“The truth is, those looking overseas for growth opportunities are the smart ones, because if we have another four years like President Barack Obama’s past eight, you’d have to be an idiot to invest in America with this assault on growth by Washington, D.C.”
That was Americans for Limited Government President Rick Manning’s shooting-from-the-hip response to the latest revision to the gross domestic product by the Bureau of Economic Analysis in the second quarter. The number was revised downward from a tepid, inflation-adjusted 1.2 percent annualized to 1.1 percent.
Basically put, that stinks. As Manning noted, “Combined with the really bad 0.8 percent in the first quarter, that means just to get to 2 percent for the year, the economy will need to grow above an annualized 3 percent for each of the last two quarters. To get to 3 percent for the year, it will need to grow at more than 5 percent for each of the last two quarters. Not going to happen.”
That’s bad, because the economy has not grown above 4 percent since 2000, and not above 3 percent since 2005.
For the record, from 1947 to 2004, the economy averaged 3.45 percent growth each year.
But from 2006 to 2015, it averaged just 1.41 percent.
That makes this the slowest 10-year period of economic growth since 1930 to 1939, which only grew at an average annual 1.33 percent growth rate.
Right now, we’re averaging less than 1 percent for the year. If 2016 comes in at its current 0.9 percent level for the year, that would make 2007 to 2016 even worse than the Great Depression at 1.23 percent average growth a year.
Don’t think growth matters? Unfortunately for the U.S., it is not a benign indicator. It feeds directly into other areas of the economy that hit the American people right in the pocketbook.
For example, job growth per Bureau of Labor Statistics data from 1948 to 2006 averaged nearly 1.7 percent annually. Since 2006, it’s been 0.5 percent growth a year.
Nominal household median income growth as measured by the U.S. Census Bureau from 1976 to 2006 — that’s as far back as the data goes — averaged 4.6 percent a year. Since then, it’s averaged a little less than 1.4 percent growth.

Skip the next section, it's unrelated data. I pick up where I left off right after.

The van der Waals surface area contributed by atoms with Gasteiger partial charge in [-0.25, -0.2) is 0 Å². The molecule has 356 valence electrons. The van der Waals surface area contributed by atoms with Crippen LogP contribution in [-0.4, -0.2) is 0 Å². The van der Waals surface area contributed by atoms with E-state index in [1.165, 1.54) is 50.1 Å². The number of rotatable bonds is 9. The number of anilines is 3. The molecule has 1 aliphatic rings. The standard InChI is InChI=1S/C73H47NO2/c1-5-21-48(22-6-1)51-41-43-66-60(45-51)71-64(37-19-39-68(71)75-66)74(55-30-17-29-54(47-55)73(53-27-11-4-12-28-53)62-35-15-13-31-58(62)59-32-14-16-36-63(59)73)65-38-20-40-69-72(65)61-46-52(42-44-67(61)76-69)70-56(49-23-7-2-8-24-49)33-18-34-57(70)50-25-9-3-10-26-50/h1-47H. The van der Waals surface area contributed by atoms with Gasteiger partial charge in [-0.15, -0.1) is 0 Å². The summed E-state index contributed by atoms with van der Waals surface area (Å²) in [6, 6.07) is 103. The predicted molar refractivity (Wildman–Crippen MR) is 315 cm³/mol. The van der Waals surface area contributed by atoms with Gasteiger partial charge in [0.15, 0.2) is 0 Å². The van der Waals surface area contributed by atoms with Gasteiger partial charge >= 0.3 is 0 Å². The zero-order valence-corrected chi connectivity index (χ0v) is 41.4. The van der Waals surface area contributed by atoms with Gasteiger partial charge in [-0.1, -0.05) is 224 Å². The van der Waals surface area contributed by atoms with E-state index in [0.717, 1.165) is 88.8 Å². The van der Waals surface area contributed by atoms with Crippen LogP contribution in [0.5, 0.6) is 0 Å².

In the meantime, the costs of tuition, energy and electricity, health care and food — you know, things we more or less really, really need — have outpaced the growth of incomes. To be fair, they were outpacing incomes even before the slowdown, too.
For investors, the lack of growth here has meant a shifting of capital overseas, where all the production is. See how that works? The profit motive and the search for yield will always direct resources via the market’s invisible hand. Here in the U.S. we’re much better at buying things right now than selling them, and even then, the slowdown hurts as it restricts the resources available to consumers to spend.
So, what to do?
Fortunately for those who have had enough, it’s an election year. We could keep doing what we’ve been doing, which is not working. Or if you prefer a change, there’s always Donald Trump and Republicans.
For voters worried about what Hillary Clinton and another four years of Democrats in the White House might mean for growth, these terrible numbers reinforce the perception that things are actually getting worse. Which is hard, because from a growth perspective, things could not get much worse.
Robert Romano is the senior editor of Americans for Limited Government.